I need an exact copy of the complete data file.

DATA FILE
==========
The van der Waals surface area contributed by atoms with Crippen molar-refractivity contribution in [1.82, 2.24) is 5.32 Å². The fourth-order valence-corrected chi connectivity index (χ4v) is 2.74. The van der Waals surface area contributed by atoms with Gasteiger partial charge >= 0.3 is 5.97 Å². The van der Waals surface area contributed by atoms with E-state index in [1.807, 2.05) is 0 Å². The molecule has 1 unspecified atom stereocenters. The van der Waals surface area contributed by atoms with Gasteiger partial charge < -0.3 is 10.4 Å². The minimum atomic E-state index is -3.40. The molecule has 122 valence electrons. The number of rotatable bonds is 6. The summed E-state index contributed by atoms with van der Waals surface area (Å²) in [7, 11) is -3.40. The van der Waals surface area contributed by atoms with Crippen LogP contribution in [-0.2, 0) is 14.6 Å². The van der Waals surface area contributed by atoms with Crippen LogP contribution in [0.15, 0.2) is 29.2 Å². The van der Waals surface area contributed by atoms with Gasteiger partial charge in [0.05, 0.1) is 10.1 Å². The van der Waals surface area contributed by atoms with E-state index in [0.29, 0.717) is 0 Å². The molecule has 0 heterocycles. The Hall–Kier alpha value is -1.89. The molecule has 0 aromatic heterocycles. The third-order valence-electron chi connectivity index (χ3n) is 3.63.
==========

The van der Waals surface area contributed by atoms with Crippen molar-refractivity contribution in [1.82, 2.24) is 5.32 Å². The fourth-order valence-corrected chi connectivity index (χ4v) is 2.74. The van der Waals surface area contributed by atoms with Gasteiger partial charge >= 0.3 is 5.97 Å². The van der Waals surface area contributed by atoms with E-state index in [1.807, 2.05) is 0 Å². The molecule has 1 unspecified atom stereocenters. The van der Waals surface area contributed by atoms with Gasteiger partial charge < -0.3 is 10.4 Å². The minimum atomic E-state index is -3.40. The molecule has 122 valence electrons. The number of rotatable bonds is 6. The summed E-state index contributed by atoms with van der Waals surface area (Å²) in [7, 11) is -3.40. The van der Waals surface area contributed by atoms with Crippen LogP contribution in [-0.2, 0) is 14.6 Å². The van der Waals surface area contributed by atoms with Crippen LogP contribution in [0.15, 0.2) is 29.2 Å². The van der Waals surface area contributed by atoms with Gasteiger partial charge in [0.05, 0.1) is 10.1 Å². The van der Waals surface area contributed by atoms with E-state index in [0.29, 0.717) is 0 Å². The molecule has 0 heterocycles. The Hall–Kier alpha value is -1.89. The molecule has 0 aromatic heterocycles. The third-order valence-electron chi connectivity index (χ3n) is 3.63.